The Army Children Archive (TACA) collects, preserves, and shares online information about the history of British Army children and the challenges and peculiarities of growing up as the child of a regular soldier in the British Army, from the 17th century to today. Because the wartime experiences of the children of volunteer and conscript soldiers essentially mirrored those of the children of regular soldiers from 1914 to 1918, TACA is in a unique position to provide a deeper understanding of what they went through.
The Great War was a time when many British youngsters became "temporary" Army children upon their normally civilian fathers becoming soldiers, some having joined the British Army because they volunteered, and others (from 1916) because they were conscripted into it.
Here a few postcards from the Archive's WWI Nostalgia collection.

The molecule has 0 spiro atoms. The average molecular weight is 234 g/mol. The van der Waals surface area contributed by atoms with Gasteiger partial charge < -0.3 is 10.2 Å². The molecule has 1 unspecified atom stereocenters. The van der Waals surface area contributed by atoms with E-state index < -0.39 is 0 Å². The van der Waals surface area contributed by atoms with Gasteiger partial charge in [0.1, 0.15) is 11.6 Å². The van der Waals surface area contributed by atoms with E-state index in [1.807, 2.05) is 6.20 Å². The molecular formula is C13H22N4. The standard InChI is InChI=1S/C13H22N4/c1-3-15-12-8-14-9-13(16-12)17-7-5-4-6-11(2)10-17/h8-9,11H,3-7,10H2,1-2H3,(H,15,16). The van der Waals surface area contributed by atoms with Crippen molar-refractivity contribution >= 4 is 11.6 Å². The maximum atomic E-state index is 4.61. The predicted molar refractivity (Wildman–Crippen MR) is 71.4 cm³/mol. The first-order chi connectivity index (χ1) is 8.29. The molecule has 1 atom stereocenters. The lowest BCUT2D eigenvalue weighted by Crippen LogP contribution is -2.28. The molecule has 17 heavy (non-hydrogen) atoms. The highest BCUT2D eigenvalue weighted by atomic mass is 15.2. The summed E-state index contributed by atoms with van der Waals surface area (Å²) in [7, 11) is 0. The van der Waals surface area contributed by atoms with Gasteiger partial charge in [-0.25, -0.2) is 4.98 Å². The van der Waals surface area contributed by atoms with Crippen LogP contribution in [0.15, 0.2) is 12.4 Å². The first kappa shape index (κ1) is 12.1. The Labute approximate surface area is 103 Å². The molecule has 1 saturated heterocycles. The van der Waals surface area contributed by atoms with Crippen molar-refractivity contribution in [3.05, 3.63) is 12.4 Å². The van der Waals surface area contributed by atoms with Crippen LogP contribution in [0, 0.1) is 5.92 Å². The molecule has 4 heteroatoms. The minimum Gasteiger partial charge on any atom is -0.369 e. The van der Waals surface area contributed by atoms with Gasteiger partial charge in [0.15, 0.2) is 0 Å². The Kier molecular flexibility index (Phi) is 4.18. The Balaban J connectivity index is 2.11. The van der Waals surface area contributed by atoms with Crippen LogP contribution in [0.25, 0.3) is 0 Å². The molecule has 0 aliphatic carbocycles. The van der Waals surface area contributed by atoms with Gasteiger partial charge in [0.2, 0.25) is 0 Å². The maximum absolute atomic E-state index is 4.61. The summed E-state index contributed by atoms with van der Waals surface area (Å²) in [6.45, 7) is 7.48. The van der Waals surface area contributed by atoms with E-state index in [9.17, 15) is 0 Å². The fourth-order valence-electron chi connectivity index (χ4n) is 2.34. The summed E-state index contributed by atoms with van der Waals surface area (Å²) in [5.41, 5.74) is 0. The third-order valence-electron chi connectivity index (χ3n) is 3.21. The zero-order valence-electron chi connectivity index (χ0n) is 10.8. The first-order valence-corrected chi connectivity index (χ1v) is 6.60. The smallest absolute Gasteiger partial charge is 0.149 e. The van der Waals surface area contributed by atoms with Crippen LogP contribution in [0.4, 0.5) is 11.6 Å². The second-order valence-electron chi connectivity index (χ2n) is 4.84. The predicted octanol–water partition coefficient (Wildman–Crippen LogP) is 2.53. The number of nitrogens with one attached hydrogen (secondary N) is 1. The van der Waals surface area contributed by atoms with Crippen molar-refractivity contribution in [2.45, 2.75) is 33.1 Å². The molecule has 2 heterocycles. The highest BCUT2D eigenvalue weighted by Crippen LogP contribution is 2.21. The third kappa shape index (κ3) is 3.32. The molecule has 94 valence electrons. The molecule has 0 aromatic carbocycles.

What a fabulous collection! (Not without some propaganda value, to be sure....)ReplyDelete
You've got to take the jingoism with a grain of salt. A ubiquitous sentiment in that era. As an ophthalmologist, I appreciate "The child he will never see" card. (I read that they used Ammonia and Chlorine gas last week in Syria). Do you think that the child saying "...and I mean to grow up just like him...," knew he would have the chance to do just that?ReplyDelete
Thank you so much for publishing this, I didn't know of its existence. TACA surely is a significant source of material for those seeking insight into various periods of British military involvement; the tragic and grotesque losses of the Great War are particularly of interest to this reader. That generation born in the early 1920s to those of the Great War generation, those that had a " Rendezvous with History", the interwar years are also high on my list of wanting to know more about.ReplyDelete